ME: Are there any particular artists that inspire you, musical influences that you look up to?
LD: Obviously that would be Bob Dylan and Dave Van Ronk. We’ve covered a few of their songs. That’s just as far as the band is concerned.
PM: My Morning Jacket is a more contemporary group that influences us as well.
LD: A little bit of Led Zeppelin too.

ME: During your shows, do you play any particular songs more than others? Any crowd pleasers?
PM: Well the only song we’ve ever played twice in one show would be If You Are Alone, by request.
LD: There are some songs that we feel are stronger than others, and if we have a short set, those ones do tend to come back more than the rest.
PM: Those are the ones that are going to make the album, probably.

ME: On an individual level, do you guys have any favourite songs? Either from your EP or other ones that you play during shows?
JC: I like the song called Will You Be My Baby, it’s nice and dancey.
LD: I’m a big fan of A Man Loves His Whiskey. That’s one of my favourites, along with Backyard Voodoo.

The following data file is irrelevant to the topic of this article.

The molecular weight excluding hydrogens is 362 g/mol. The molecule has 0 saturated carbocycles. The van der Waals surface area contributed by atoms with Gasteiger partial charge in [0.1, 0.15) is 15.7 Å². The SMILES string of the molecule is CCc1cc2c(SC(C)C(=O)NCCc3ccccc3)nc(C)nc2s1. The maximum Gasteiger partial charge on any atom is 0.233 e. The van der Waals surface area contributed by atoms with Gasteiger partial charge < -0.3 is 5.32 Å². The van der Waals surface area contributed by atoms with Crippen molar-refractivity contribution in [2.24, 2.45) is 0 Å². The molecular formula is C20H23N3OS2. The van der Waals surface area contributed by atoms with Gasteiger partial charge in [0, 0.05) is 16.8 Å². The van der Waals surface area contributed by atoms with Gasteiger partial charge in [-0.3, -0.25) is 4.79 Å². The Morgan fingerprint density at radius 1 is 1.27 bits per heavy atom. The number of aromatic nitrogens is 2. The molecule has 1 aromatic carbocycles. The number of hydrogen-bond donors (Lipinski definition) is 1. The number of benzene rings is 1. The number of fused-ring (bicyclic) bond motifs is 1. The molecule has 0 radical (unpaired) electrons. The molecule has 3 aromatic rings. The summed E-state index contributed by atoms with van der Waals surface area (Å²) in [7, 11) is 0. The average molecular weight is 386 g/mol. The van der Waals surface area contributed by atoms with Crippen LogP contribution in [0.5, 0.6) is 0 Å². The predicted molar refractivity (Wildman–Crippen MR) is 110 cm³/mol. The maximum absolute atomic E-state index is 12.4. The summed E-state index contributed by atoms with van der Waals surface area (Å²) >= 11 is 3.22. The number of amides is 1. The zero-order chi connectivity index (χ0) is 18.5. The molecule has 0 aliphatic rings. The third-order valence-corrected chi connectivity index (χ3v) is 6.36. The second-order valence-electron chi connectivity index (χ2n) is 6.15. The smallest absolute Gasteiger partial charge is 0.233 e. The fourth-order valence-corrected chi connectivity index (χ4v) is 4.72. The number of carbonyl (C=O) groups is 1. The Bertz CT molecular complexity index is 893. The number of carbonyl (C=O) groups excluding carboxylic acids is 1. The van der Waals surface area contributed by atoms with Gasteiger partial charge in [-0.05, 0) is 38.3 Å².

PM: I like The Seams.

ME: What is your absolute favourite venue to play at in Montreal?
JC: I mean, on nights like this when we’re playing at bars, we love Grumpy’s. We hang out there, we’ve got good friends there, and people always get fun.
LD: That’s a bar that we would go to even if we weren’t playing.
PM: It’s nice and cozy, we feel at home there… I don’t know if that’s a good thing.
[laughter]
LD: Petit Campus was also really nice when we played there [for POP Montreal]. It’s a great stage, good sound, good enough size for there to be a lot of people, but at the same time not too many.
JC: When we played at l’Escogriffe as well, I liked it a lot. It got sweaty and packed.
LD: Actually, generally speaking our shows are sweaty. I think that is an accurate description of a Po Lazarus show – it’s not a Po Lazarus show if you’re not sweating.
PM: Yeah. We thrive if we can touch the people and sweat on them.
JC: But they do not let us…

Po Lazarus

Po Lazarus

ME: Are there any venues that you haven’t played at yet, which you really want to?
LD: I’m actually curious to see what the new Turbo Haus has in store.
JC: We love those guys at Turbo Haus, so we’re definitely looking forward to see what they’re coming up with.

ME: Last question: what does 2015 have in store for Po Lazarus?
LD: Well we’re working hard on our album. We currently have a fundraiser going for that. That’s going to be a priority, and maybe getting some videos up on YouTube. Our friend Josh Brown actually put up a super good video that we really like from our show at l’Escogriffe, so we want to work with him to try to maybe make a live session – something cool that the fans can watch while they’re waiting for the album to come out.

Be sure to catch Po Lazarus when they play at Casa del Popolo (4873 Boulevard Saint-Laurent, Montreal) on January 30, 2015 at 9PM, alongside Amos the Transparent. $10 pre-sale, $13 at the door.